What Is a Ductless Heat Pump and How Does It Work?
A ductless heat pump provides either hot or cold air in certain rooms or small areas of the house. It uses a two-way heat pump, which aids in the heat’s natural tendency to move from warm spaces to cold ones and vice versa.
With inflation rising and bills skyrocketing, most homeowners are looking for something that can help them manage their home’s temperature, while at the same time saving on energy. This is where the ductless heat pump comes in.
In this article, we will look at the ductless heat pump and validate the notion that it stands out among its competition when it comes to efficiency and performance.
How Does a Ductless Heat Pump Work?
In a nutshell, the heat pump will move the refrigerant through all the components of the ductless heat pump. During summer, it will absorb heat, while in winter, it does the opposite. The refrigerant will pass through the expansion valve and previously made liquid will turn to gas.
The expansion valve will cool the refrigerant and will then go through the coils. Air is blown to these coils and subsequently introduced into the room. This is how heat is absorbed from the room and expelled outside.
During winter, the process happens in reverse with the heat pump extracting heat from the outside and dispersing it inside the house.
Most heating machines come with some complex arrangement of components, and to better understand how the ductless heat pump works, we must first take a look at what it is made of.
Below are the various components of ductless heat pumps and how they work:
The evaporator’s main job is to remove hot air from the room by sending it through the refrigerant. Indoor air is constantly pulled in and passed through the evaporator coils, and before reaching the refrigerant, it is usually in a cold, gaseous state.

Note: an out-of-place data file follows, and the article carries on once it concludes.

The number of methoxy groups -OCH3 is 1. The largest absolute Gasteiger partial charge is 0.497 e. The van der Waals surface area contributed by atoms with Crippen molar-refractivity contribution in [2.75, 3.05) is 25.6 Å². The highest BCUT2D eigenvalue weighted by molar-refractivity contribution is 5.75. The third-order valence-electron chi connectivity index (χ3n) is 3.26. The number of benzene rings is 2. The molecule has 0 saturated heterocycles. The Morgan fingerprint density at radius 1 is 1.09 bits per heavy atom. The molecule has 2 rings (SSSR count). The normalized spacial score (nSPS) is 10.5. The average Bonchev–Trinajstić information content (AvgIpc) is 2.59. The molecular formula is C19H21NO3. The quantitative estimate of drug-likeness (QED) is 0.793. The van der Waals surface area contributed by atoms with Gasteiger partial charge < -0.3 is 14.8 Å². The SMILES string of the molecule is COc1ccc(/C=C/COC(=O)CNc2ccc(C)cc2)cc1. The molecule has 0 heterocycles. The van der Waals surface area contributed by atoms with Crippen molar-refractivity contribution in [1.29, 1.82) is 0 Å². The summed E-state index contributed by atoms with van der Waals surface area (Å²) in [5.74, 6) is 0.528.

The evaporators are mostly arranged in coils of copper tubing.
After the heat has been removed from the air and is cooled, it is then injected back into the room. There are blower fans in the indoor unit, which help push the warm air out to cool the room.
This works in a reverse manner to how the evaporator coil works, meaning that it releases the absorbed heat to the outside air. The heat absorbed from the room by the refrigerant is converted to hot gas. This is passed through the condenser coils where a fan blows over them. This will cool down the refrigerant and change it to liquid form.
The compressor’s job is to increase the refrigerant’s pressure and temperature, a process done after the refrigerant leaves the evaporator coil. This is necessary since it creates a pressure difference, which allows for gas to flow from a higher point to a lower one.
Find a HVAC, AC and duct specialist in your area, and get free, no-commitment estimates for your project.
Consult a HEATING & COOLING expert
Find a HVAC, AC and duct specialist in your area, and get free, no-commitment estimates for your project.
An expansion valve expands the liquid and reduces both temperature and pressure. After passing through the condenser and going to the evaporator, the refrigerant is cooled down to a low liquid pressure state.
This is the ductless heat pump workhorse used for taking heat from inside the house and expelling it outside and vice versa.
The 4 Different Types of Ductless Heat Pumps
There are several ductless heat pumps, each created to suit different needs depending on various factors, such as room size and budget.
1. Ductless Mini-Split Heat Pump
One of the best ductless heat pumps is the Ductless mini-split heat pump, which is wall-mounted. The appliance comes with two separate units, an outdoor housing unit with a condenser and compressor and an indoor unit with an evaporator. Both units are installed opposite each other with pipes running through the wall to connect them.
- Can warm up individual rooms selectively
- Easier to install compared to heat pumps with ducts